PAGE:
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OPINION: Energy conundrum and the challenges ahead

Energy is no more just a tool for economic and social development

35-Women-and-children-carry-coal Representational image

For thousands of years, human activities were totally dependent upon hand production, with economic progress being largely linear in nature and closely linked to population growth. Industrial revolution changed this scenario, making almost every human activity machine-oriented and energy-dependent.

Today, energy drives economic and social development, with coal, oil, natural gas, biomass, hydro, wind and solar being our primary sources of energy. The non-renewable fossil fuel sources viz coal, oil and gas constitute the world’s biggest source of energy with no major drop likely in their consumption levels in the foreseeable future. Fossil fuel, apart from being the biggest energy source for the world, is also the biggest contributor to environmental degradation and global warming. Unlike the non-renewable fossil fuel, renewable sources such as solar, wind, tidal and hydro power are constantly replenished in nature and generate ‘clean energy’.

The global population grew from 1.7 to 6.9 billion during 1900 AD to 2010. This period also witnessed a steep rise in the per capita global GDP and a corresponding rise in the per capita energy consumption from about 3800 Kilowatt hour to 16,000 KWh. Cumulative effect of this population growth and rise in per capita energy consumption was a staggering 14 times increase in the overall global energy consumption. Growth in global GDP and energy consumption during this period was spearheaded by the rich developed countries, while the poorer developing nations spearheaded the population growth. This phenomenon has caused huge disparity in the per capita energy consumption between developed and developing countries. In 2018, the average global per capita energy consumption stood at 22,800 KWh with per capita consumption varying from about 105,500 KWh for Canada, 79,900 for US, 43,700 for Germany, 40,900 for Japan, and 27,500 for China to a low of 6900 for India, 5200 for Philippines and 3000 for Bangladesh.

Coal is the most polluting energy source. Energy from natural gas emits 50 to 60 per cent less carbon dioxide than from coal or oil. India’s energy mix comprises 56 per cent coal, 30 per cent oil and 6 per cent natural gas against global average of 27 per cent, 33 per cent and 24 per cent respectively. The huge global dependence on coal and oil makes it difficult for the world to move away from fossil fuel dependency in the foreseeable future. Even Germany, the world’s highest renewable energy user today, has only 12.74 per cent of renewable energy in its energy mix. To meet its energy demand, India imports 82 per cent crude oil, 30 per cent coal and 50 per cent natural gas. Heavy import dependence for primary energy and the dominant share of coal in its energy mix pose major challenges to India.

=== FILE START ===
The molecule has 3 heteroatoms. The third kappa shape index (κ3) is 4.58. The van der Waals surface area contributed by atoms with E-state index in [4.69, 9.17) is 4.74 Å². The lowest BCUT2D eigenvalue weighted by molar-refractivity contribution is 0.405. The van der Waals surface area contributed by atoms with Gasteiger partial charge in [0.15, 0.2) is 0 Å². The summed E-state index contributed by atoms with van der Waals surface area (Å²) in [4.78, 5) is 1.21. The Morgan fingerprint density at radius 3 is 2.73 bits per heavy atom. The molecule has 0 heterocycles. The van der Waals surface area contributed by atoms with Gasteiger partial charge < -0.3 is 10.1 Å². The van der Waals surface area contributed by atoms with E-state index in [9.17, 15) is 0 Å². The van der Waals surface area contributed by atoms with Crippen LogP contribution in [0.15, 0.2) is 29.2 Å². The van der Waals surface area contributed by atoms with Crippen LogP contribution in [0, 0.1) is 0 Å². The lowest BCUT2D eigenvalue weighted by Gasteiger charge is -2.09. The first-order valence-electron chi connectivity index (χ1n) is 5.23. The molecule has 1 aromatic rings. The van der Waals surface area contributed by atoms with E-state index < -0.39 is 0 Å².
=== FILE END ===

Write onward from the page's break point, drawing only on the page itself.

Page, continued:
Energy is no more just a tool for economic and social development. It is now an extremely crucial dimension of national security which encompasses a country’s energy independence and an assured, disruption-free access to requisite volumes of energy at affordable prices.

Developing countries comprising 70 per cent of the global population have a long way to go in pursuit of their socio economic and developmental goals. International Energy Agency’s (IEA) observation in ‘India Energy Outlook 2021’, that, to meet her electricity demand growth in the next two decades, India will need to add a power system the size of what the EU has now, is indicative of the enormity of the problem.

Unsustainable levels of Green House Gas emissions, environmental degradation and global warming caused by developed countries had been ignored by the global community for far too long. Unhindered exploitation of non-renewable energy by them has caused global carbon dioxide emissions to rise from about 2,000 million metric tons in 1900 to about 34,000 metric tons in 2020 and has taken our planet too far down the environmental disaster path.

Although a promising beginning was made with the first international environmental treaty called the United Nations Framework Convention on Climate Change (UNFCC) in 1992, a consensus regarding the way forward proved elusive. The ‘Paris Agreement’ negotiated during the 21st Conference of Parties (COP 21) which came into force on November 4, 2016, is a major milestone. The agreement aims to peg the rise in average global temperature below 2 degrees Celsius of the pre industrial levels while pursuing an even more ambitious target of 1.5 degrees. The agreement is significant in its bottom-up approach to achieve participation; each country formulates clear cut objectives for itself in the form of “Nationally Determined Contributions (NDC)”.